Bruce Carbonari

Let me frame this a little too for you, it might be helpful, we’re talking about a $20 million range type of investment here and it really is dependent on how the consumer behaves and what our earnings look like for the year. So keep that in mind. I just wanted to put a relative size to it.

Craig Omtvedt

And just to be clear when we talk about 20 we’re basically for now saying that’s full and aggregate.

Eric Bosshard – Cleveland Research

And I guess historically it seemed like you raised price in Beam and used that to fund investments to strengthen the brand or grow volume or improve share and it seems like pricing I think you commented is a little bit more challenging and that leads to my second question, is the margin outlook in terms of how it works in this business, is the assumption I think you commented you expected flat margins, I’m just wondering how you fund the additional investment if you can’t fund it through it price as you did in the past.

Bruce Carbonari

We’re looking at 2010 and some of the initiatives that we did in 2009 really play to that. We leaned out our organization, we combined our European offices, two of them into one, we leaned out our corporate office here, all those savings along with the consolidation of our bottling facilities this year will all contribute to cost take out that will be reinvested into the brands and then we expect to stay in the range of 24% return on sales.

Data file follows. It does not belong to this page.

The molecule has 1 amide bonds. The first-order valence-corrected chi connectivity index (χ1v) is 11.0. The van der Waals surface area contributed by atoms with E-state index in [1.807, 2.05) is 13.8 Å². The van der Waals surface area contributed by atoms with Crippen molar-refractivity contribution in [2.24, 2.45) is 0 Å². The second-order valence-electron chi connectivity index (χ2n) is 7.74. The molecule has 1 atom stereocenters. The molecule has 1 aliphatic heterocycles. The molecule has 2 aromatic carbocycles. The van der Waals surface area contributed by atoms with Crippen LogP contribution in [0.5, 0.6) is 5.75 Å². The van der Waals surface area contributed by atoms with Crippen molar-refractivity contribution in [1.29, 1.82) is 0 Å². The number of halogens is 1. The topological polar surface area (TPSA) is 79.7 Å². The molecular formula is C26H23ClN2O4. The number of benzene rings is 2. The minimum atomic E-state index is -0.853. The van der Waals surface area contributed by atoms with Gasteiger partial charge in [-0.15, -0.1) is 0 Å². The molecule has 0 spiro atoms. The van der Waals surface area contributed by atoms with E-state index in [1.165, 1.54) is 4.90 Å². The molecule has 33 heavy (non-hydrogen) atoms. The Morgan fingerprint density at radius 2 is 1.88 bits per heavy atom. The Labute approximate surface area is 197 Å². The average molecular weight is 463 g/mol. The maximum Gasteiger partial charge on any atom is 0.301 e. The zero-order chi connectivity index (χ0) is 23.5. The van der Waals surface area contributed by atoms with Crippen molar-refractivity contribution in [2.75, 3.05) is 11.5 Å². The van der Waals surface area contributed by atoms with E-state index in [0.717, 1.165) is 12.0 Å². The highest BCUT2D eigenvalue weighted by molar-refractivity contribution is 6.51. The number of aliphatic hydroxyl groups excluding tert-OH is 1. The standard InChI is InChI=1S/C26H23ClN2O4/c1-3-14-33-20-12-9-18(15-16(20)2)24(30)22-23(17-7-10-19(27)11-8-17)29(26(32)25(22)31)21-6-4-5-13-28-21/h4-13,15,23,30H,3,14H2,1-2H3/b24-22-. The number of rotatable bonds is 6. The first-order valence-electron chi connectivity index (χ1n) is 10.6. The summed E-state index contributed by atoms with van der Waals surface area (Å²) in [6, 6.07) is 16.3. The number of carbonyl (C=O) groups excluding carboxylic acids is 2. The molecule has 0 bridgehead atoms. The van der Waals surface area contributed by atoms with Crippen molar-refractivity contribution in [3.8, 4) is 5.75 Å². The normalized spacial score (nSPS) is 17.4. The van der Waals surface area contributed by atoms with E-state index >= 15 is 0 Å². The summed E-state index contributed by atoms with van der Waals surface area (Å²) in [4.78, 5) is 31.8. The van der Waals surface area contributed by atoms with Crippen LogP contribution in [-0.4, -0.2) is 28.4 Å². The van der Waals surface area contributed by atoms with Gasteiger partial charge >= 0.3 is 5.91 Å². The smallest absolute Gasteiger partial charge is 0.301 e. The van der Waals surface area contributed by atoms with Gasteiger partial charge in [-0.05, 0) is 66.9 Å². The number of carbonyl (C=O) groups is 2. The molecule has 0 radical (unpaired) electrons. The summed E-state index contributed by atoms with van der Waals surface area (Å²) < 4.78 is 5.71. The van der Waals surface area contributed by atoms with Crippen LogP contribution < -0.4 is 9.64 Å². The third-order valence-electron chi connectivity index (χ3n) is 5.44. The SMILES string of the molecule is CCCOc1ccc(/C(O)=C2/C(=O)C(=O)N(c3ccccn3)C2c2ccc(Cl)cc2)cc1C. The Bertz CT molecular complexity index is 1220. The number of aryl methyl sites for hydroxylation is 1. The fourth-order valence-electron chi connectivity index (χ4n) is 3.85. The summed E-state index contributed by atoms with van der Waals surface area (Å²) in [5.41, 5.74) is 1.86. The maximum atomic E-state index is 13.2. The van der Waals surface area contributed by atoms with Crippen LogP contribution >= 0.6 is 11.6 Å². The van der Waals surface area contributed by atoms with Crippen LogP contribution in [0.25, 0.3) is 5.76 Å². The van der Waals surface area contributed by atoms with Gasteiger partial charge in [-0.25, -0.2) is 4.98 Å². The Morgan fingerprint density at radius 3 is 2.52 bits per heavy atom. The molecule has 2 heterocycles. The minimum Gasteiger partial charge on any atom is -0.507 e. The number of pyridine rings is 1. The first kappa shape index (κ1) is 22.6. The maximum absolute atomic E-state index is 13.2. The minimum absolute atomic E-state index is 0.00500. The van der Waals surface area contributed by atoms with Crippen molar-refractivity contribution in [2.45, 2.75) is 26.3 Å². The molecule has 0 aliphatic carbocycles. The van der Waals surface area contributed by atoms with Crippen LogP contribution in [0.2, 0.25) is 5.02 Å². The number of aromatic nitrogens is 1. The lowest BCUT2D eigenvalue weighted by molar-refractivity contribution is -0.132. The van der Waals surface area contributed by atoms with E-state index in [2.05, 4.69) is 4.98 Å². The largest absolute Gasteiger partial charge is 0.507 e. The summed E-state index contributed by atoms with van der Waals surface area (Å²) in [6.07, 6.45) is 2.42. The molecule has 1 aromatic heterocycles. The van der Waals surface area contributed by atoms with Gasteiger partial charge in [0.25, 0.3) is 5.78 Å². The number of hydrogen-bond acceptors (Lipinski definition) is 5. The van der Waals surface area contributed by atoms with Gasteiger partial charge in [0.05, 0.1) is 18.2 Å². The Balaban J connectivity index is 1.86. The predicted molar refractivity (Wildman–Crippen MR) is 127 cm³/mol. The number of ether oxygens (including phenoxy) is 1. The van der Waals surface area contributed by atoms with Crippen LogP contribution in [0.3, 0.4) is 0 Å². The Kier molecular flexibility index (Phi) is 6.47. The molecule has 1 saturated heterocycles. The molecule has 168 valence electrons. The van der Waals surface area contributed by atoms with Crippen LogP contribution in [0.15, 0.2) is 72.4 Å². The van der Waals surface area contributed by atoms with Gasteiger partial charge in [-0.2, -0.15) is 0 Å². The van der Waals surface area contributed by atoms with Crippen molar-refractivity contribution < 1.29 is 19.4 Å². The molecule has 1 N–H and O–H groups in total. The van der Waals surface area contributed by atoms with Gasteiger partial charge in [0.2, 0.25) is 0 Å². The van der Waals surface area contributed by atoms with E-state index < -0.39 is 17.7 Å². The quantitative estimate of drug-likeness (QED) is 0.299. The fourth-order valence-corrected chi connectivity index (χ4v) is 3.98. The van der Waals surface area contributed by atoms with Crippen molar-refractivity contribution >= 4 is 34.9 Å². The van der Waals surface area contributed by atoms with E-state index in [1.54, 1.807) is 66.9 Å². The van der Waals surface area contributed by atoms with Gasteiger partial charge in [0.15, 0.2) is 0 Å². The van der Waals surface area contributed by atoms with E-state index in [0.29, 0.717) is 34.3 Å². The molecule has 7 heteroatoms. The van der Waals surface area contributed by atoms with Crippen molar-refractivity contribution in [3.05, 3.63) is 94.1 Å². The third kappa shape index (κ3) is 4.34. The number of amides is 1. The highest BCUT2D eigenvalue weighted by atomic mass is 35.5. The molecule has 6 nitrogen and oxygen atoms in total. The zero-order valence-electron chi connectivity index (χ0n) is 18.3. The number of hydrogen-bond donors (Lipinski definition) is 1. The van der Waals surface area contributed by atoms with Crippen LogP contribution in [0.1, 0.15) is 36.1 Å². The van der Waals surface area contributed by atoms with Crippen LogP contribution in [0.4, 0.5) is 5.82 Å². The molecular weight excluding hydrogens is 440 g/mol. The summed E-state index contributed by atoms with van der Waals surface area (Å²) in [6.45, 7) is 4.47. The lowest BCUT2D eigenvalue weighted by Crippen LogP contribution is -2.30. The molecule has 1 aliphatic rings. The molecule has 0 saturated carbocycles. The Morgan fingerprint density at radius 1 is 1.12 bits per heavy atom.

Craig Omtvedt

And to the point here obviously as we generate more volume and obviously that’s the key part here because we’ve looked at all of this with an orientation of return on investment and so to the degree that we generate the incremental volumes that we’re talking about then the bottom line obviously is our expectation is to leverage the cost structure we have and then just kind of doubling back here for a second, the things that we’ve done here in 2009 as Bruce outlined will carry forward to give us the cost saving benefits in 2010 and then the consolidation of our bottling operations is something that’s happening in 2010 and as such the cost savings benefit of that will show up in 2011.

Bruce Carbonari

And one last thing I guess we do expect to see a pricing back in the marketplace as the economy starts to recover and a shift more towards again the premium and the premiumization in this market. We just don’t see it in 2010 though.